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Aviation trivia quiz.

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posted on Mar, 14 2016 @ 01:53 PM
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a reply to: Imagewerx

I thought it was due to the higher than standard internal cabin air pressure that the Comets were using. That was causing stress fractures around sharp corners of the windows and was causing failures at altitude. IIRC they fixed that issue on later models that had more rounded windows. That is the reason why most all airliners to this day have rounded windows.




posted on Mar, 14 2016 @ 02:22 PM
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a reply to: Sammamishman

With square cuts like that even normal pressure is going to cause a failure much faster.



posted on Mar, 14 2016 @ 02:24 PM
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a reply to: Sammamishman

I was sort of right about the rivets being a contributing factor in this......


The RAE also reconstructed about two-thirds of G-ALYP at Farnborough and found fatigue crack growth from a rivet hole at the low-drag fibreglass forward aperture around the Automatic Direction Finder, which had caused a catastrophic break-up of the aircraft in high altitude flight.[115] The punch rivet construction technique employed in the Comet's design had exacerbated its structural fatigue problems;[97] the aircraft's windows had been engineered to be glued and riveted, but had been punch riveted only. Unlike drill riveting, the imperfect nature of the hole created by punch riveting could cause fatigue cracks to start developing around the rivet. Principal investigator Hall accepted the RAE's conclusion of design and construction flaws as the likely explanation for G-ALYU's structural failure after 3,060 pressurisation cycles.[N 21] The Cohen inquiry closed on 24 November 1954, and although the inquiry had "found that the basic design of the Comet was sound",[110] de Havilland nonetheless began a refit programme to strengthen the fuselage and wing structure, employing thicker gauge skin and replacing all square windows and panels with rounded versions.[109]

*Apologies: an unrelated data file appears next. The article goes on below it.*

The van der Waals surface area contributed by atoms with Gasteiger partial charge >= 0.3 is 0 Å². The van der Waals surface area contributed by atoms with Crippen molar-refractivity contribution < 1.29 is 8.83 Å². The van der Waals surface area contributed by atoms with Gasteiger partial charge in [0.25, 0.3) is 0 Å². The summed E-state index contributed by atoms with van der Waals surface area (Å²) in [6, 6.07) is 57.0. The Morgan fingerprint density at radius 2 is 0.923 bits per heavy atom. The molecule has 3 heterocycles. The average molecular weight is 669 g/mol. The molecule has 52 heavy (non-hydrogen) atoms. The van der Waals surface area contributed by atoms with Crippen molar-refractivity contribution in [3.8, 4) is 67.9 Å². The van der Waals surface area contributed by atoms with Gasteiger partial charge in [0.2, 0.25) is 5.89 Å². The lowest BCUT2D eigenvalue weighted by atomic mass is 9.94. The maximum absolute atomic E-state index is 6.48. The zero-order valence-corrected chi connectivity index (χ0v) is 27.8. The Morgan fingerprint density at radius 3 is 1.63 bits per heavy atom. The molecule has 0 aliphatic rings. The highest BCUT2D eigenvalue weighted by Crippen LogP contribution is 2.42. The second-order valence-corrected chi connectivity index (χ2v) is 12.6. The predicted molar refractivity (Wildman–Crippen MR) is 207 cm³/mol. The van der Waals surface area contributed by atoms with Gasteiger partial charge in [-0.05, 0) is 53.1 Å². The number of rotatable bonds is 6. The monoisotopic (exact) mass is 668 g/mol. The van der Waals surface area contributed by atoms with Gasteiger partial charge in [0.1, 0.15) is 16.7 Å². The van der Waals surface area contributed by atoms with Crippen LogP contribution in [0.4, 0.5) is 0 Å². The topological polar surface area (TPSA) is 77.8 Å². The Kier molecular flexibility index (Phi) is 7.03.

posted on Mar, 14 2016 @ 02:52 PM
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a reply to: JIMC5499

Guess it does look like a 'Bristol' but it's an Australian made 'Woomera' for WW2.



posted on Mar, 14 2016 @ 04:05 PM
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a reply to: Imagewerx

I was taught in school that stress at the end of a crack is infinite. This is why you stop drill a crack before putting a strap on it. It is also why you always put a radius on an inside corner of a laser cut part. That's how a Junior Engineer created $60,000 worth of scrap when he didn't listen to a Mechanical Designer with 15 years of sheet metal experience. That's what made this Mechanical Designer, get his engineering degree.